Leaving this card behind, on the same table he’s dined with his wife forever, it lets the world know that something profound happened here. It was ground zero of a romance. It’s the highest tribute he can pay to the place. He spends his last day on earth celebrating his life, quietly, to himself.

“Time” pages 4-6

Jason: There seems to be a lot of your personal story wrapped up in this. Your character talks quite a bit about the “strangers” in his diner and his town. The people who move in and after a couple of years call themselves locals. You lived the majority of your life in Napa and now you’re sort of a stranger in a strange land over in Puerto Rico. When you were writing the main character’s narration, did you sort of see yourself as one part “real” local and one part “new” local?

Tom: Ummmm, no, actually when I wrote this, I had moved back to Napa and it was a very weird feeling. I was looking forward to moving back to my hometown, back to family and friends and the town I knew so well. But, when I got there, it was surreal. I didn’t feel that feeling you get when you belong somewhere. Nothing felt familiar. I’d go to the places I used to hang out and everyone I knew there had long since moved on.

My friends were always busy. One had a family, which was natural to be busy. Another though, was just going on in life and whenever I tried to get together with him, it would never be possible. It was weird all the way around. Joe was always busy with work and his kids and we’d get together as much as we could.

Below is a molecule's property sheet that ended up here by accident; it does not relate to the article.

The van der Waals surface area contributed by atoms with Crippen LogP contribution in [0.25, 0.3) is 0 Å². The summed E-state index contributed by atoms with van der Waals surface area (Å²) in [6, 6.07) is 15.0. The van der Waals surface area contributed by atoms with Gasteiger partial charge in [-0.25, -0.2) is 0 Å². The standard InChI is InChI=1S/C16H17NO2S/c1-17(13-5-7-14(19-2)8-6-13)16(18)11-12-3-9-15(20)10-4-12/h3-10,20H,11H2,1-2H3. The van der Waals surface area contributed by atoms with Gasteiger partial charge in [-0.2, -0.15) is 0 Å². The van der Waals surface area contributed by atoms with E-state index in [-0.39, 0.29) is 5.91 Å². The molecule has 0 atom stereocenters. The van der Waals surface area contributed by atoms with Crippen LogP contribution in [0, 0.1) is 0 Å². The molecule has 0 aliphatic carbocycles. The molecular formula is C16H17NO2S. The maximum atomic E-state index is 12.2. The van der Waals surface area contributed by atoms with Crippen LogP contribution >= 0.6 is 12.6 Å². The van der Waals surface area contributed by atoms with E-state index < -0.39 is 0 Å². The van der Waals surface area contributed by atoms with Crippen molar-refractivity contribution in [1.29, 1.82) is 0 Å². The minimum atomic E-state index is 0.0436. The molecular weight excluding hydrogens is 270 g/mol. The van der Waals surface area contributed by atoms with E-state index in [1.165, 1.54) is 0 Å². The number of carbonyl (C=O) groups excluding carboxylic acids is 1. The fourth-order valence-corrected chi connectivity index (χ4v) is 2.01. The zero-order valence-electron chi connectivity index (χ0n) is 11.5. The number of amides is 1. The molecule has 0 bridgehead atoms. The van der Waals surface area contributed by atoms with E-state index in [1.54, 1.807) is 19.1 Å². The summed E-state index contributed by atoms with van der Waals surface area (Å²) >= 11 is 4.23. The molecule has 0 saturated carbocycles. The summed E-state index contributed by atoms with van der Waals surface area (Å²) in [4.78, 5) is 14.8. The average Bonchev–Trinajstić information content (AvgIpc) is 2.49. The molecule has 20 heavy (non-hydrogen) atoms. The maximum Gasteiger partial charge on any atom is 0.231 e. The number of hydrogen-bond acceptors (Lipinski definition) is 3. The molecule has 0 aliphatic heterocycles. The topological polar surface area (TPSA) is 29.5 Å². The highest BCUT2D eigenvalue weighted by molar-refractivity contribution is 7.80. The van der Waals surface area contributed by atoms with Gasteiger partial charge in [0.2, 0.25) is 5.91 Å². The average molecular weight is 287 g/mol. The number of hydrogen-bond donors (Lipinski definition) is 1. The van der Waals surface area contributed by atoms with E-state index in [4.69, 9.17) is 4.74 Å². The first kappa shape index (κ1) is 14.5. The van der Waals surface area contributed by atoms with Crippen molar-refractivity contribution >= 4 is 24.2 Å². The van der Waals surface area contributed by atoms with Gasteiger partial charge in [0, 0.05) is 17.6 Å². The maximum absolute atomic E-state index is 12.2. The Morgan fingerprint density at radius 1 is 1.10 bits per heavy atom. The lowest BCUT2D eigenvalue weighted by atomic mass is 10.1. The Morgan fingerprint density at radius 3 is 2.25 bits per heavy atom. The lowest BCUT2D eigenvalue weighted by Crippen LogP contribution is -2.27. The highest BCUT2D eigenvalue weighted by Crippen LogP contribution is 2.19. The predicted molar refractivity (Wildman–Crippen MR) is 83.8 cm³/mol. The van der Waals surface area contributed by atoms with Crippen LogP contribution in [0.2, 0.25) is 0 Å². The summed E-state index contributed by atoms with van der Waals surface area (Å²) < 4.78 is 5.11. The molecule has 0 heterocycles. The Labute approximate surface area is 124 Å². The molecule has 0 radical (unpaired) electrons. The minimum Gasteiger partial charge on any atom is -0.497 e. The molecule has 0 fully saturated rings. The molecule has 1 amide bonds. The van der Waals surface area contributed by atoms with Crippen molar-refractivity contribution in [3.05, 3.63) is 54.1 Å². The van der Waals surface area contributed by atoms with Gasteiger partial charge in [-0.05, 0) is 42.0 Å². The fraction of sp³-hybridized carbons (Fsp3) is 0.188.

The worst thing for me was going to the local bookstores to see if they were carrying my books. I’d go into each one and say, "Do you carry TSSTG?" and they’d say, "Never heard of it." When I’d tell them it takes place in Napa and that there were scenes of Napa all over the place and it was nominated for six Einsers, they’d say "Wow! That’s pretty cool!" and then — nothing. If it wasn’t so Larry David funny, I’d be suicidal over it. They all have a graphic novel section and yet I couldn’t get my book on those shelves. Unbelievable.

The local newspaper, the "Napa Register" — ugh.   I was working across the aisle from the entertainment editor and when she heard about what I was doing in comics, she did nothing. No interview. Just a question as to why in the world I was working there. Worst job, worst editors for bosses, no matter how hard you try, it didn’t matter. That job was hell and Lily kept me trying even though she also felt it was a horrible place to work.

The other problem was that Joe and my sister Susan both began divorcing their spouses… nearly the same time. I had divorced, but there was nothing bitter about it and Lily and I were talking every day.   So, I couldn’t relate to the bitterness their divorces were mired in. I just never felt comfortable in that town anymore.